So to impress these guys, you have to kick an awful lot of ass. Which is what Tlahuicole proceeded to do, so much so that when he was captured, the Aztecs decided they couldn't sacrifice him. So instead they gave him honors and freed him.
Tlahuicole had other ideas. He was going to be sacrificed, but it was going to be by a guy who could take him in single combat, no doubt a cunning plan to kill every single Aztec warrior with his bare hands. The Aztecs looked nervously at each other, shoved one guy in front of him, and it was on. It took twenty-eight fights, eight of which were fatal to the other guy, before he was killed, and we're pretty sure they had to cheat to make that happen. Otherwise, Cortez would have shown up and there'd just be Tlahuicole, hanging out, asking “'Sup?”
2. Saito Musashibo Benkei
In feudal Japan, if you were tall, ugly, and strong as an ox, there weren't a lot of decent jobs available. One of them, fortunately, was Buddhist monk, which Saito Musashibo Benkei took up with great skill. Another thing he took up with great skill was the naginata, a spear as tall as he was with what amounted to a katana on the end. You see, monks were expected to have military skill, which is pretty weird for men of peace until you realize that feudal Japan was basically a hellhole, so it was either know how to kick ass or get your ass kicked repeatedly. Still, give a guy like Benkei that and it's like arming the Hulk. It's just not going to end well for whoever makes him angry.
Benkei posted himself at a bridge and started collecting swords, forcibly, possibly out of boredom. On the thousandth sword, he met the one guy who could beat him up, Minamoto Yoshitsune, who he followed for the rest of his life.
Which ended with Benkei, on a bridge, holding off soldiers while his boss committed seppuku. Benkei killed so many people, and withstood so much damage, that after he died standing up, it still took the soldiers hours to get up the testicular fortitude to get close enough to realize he was dead. That's respect, right there.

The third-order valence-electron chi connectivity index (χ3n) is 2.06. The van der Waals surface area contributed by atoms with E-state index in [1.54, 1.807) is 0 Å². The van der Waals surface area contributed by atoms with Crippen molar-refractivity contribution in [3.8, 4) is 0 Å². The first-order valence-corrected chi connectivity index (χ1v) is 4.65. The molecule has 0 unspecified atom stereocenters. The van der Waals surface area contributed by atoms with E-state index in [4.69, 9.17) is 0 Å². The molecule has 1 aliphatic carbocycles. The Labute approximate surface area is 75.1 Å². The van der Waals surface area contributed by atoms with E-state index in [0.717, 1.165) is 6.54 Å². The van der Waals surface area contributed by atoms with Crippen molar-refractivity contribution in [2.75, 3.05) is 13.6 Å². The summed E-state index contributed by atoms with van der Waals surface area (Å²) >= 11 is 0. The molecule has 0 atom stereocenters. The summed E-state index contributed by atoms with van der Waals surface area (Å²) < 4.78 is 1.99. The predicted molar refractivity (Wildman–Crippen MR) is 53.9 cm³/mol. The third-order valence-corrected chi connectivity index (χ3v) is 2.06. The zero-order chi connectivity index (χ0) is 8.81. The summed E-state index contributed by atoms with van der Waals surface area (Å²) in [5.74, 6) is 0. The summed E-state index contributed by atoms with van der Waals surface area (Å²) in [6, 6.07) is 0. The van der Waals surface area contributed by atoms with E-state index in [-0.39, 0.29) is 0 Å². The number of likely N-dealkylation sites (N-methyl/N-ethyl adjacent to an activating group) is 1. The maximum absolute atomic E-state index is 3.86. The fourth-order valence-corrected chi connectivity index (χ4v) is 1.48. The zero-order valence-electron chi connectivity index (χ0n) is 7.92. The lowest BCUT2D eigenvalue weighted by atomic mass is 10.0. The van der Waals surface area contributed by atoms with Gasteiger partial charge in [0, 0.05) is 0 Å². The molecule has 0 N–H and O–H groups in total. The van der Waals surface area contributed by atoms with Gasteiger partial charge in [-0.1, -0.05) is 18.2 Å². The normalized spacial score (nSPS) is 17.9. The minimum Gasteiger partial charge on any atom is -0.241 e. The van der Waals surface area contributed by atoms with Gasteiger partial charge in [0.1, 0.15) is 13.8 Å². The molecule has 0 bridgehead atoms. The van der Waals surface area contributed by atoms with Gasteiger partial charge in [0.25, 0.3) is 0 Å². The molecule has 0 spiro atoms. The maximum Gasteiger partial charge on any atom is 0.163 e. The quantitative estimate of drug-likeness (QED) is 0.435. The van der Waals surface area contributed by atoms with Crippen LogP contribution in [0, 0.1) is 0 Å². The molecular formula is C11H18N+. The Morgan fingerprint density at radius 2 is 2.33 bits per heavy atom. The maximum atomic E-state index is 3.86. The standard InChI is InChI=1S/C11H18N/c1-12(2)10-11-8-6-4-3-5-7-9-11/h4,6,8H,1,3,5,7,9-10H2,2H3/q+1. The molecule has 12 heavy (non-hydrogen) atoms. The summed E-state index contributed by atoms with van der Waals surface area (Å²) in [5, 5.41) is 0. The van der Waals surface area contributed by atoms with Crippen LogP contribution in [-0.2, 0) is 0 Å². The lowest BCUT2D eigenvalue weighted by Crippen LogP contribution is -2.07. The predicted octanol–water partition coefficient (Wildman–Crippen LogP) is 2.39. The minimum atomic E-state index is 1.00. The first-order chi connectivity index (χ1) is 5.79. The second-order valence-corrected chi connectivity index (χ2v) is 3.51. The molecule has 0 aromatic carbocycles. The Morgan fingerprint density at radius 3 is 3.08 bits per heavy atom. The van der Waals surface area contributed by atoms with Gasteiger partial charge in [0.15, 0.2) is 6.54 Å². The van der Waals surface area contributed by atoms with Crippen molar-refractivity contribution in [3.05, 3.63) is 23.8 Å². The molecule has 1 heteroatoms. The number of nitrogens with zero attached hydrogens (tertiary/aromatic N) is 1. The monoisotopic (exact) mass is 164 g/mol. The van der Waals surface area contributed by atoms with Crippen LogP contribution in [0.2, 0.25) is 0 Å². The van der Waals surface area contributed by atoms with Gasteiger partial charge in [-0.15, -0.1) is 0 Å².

1. Baba Deep Singh
"Baba," despite the Western connotations of baby talk, is actually an honorific among the Sikhs, roughly “Respected Elder,” and from this you might assume Baba Deep Singh was a religious man, which he was, and a man of peace, which he was. But you don't get to be a martyr by being a wuss, and Baba Deep Singh was going to earn the title.
He'd earned the right to retire, having served with distinction as a soldier. Unfortunately, he'd managed to offend Ahmad Shah Durrani, mostly by going in and inconsiderately freeing all those people he'd enslaved and raiding his treasury. In retaliation, Durrani, not really one for half measures, found the sacred shrine Harimandir Sahib, descrated it, and blew it up.
Singh, no believer in half measures himself, swore to rebuild the shrine and prayed that his head would fall at the Sahib (this is important to remember). So he went with a few guys, and on his way managed to raise an army of five thousand, setting the stage for the Battle of Amritsar, a truly epic fight, in the course of which, Singh was nearly decapitated.
Not that this actually killed him right there, mind you. No, Baba Deep Singh actually supported his head to keep the wound closed until he could kick enough ass to reach the shrine and die there. The dude actually put his head back on because he wasn't done beating up the guys who destroyed his shrine. And that's how you get number one, kids....deciding instant death can just wait a minute because you're not finished.